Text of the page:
Environmental & Public Health Leadership Stories

2016 Fellow Kimberley Rain Miner is developing a framework to assess the threat of pesticides — including DDT — that for years have been trapped in glacial ice and now are entering watersheds as the glaciers melt. She seeks to quantify effects of pollutants downstream for her doctorate at the University of Maine.Read more >
Among her many accomplishments bridging her love of science and public service, Fellow Karen Levy's most recent is her selection as a fellow of the AAAS Leshner Leadership Institute (LLI) for Public Engagement with Science. “The best way to maintain public support for science is for people to understand it,” Levy says, “to understand the underlying scientific process, to learn about exciting discoveries, and to understand how it affects their own lives.”Read more >
Dr. Asa Bradman is an environmental health scientist and expert in exposure assessment and epidemiology focusing on occupational and environmental exposures to pregnant women and children. He co-founded the Center for Environmental Research and Children's Health (CERCH) in the UC Berkeley School of...Read more >
Fellow Jason Delborne served on the committee that recently released a report on the state of gene drive science and discuss next steps for scientists, stakeholders, regulatory agencies and the public. In this interview, he explains more about the report and its recommendations.Read more >
Friends of the Earth is celebrating Women’s History Month by recognizing the contributions and careers of several women on Friends of the Earth’s staff. We discussed their inspirations, interests, the importance of women in the environmental movement and each shared advice for the next generation looking to be a part of the movement.Read more >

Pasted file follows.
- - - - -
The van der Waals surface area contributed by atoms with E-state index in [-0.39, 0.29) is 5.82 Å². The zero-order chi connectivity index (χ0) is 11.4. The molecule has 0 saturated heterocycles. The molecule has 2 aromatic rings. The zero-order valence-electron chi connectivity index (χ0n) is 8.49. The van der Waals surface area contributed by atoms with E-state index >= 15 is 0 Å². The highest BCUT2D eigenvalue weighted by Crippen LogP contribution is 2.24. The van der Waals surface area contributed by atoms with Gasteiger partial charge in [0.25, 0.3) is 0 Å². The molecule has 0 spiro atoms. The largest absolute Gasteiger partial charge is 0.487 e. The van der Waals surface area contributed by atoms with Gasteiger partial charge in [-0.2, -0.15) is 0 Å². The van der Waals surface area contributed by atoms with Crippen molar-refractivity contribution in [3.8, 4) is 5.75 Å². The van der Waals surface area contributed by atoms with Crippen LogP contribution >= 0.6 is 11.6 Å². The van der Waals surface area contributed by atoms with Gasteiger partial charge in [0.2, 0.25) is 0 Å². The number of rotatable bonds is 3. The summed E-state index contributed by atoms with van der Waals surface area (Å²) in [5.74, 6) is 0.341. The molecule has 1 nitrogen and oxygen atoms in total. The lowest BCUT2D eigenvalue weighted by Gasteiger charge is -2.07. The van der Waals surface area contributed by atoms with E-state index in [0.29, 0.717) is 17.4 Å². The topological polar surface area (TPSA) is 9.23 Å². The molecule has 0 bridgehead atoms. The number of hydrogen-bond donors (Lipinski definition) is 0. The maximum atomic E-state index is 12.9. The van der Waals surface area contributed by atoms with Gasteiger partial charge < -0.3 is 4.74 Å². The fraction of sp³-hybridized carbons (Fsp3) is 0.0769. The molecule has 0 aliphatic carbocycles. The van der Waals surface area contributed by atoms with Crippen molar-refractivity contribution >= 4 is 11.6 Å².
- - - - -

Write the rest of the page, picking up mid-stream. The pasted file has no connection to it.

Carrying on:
Nail salons offering “manis” and “pedis” have become a booming business in the United States, setting up shop on seemingly every corner and approaching $8 billion in annual sales. “You have numerous chemicals being mixed, new products coming out all the time, limited available data on health effects and weak accountability for the manufacturers,” says 2008 Fellow Thu Quach, who is a research scientist with the Cancer Prevention Institute of California and research director for Asian Health Services. “That would make it difficult for the workers to protect themselves even if there weren’t language barriers.” She is part of a grassroots effort that empowers low-wage, Vietnamese immigrant-dominated nail salon workers to fight for healthier conditions.Read more >
Before routine childhood vaccinations large numbers of people used to contract diseases like TB and polio with often devastating consequences. Now vaccinations are standardized and have virtually eradicated many of the health problems that used to run rife through populations. However, there is one problem. Despite a concerted effort on the part of health workers and decent supply of vaccinations, power issues in emerging regions often means these vaccinations - which require refrigeration - get spoiled. This is where ColdTrace from Nexleaf Analytics offers a solution.Read more >
Why is Isella Ramirez’s environmental justice work so personal? She grew up in Commerce and, while she expresses her love for her community, she also knows first-hand what it is like living in a toxic environment. Situated in the midst of a major transportation hub, Isella, her 6-year old...Read more >
Switzer Fellows Evan Hansen and Mike Wilson testified before the U.S. Senate Committee on Environment & Public Works about how we might prevent chemical threats and improve safety at facilities across the country.Read more >
Most likely the items in your home or office came from overseas. Today's report focuses on the question how those products got to you, and what is the impact on the environment and workers?...Read more >

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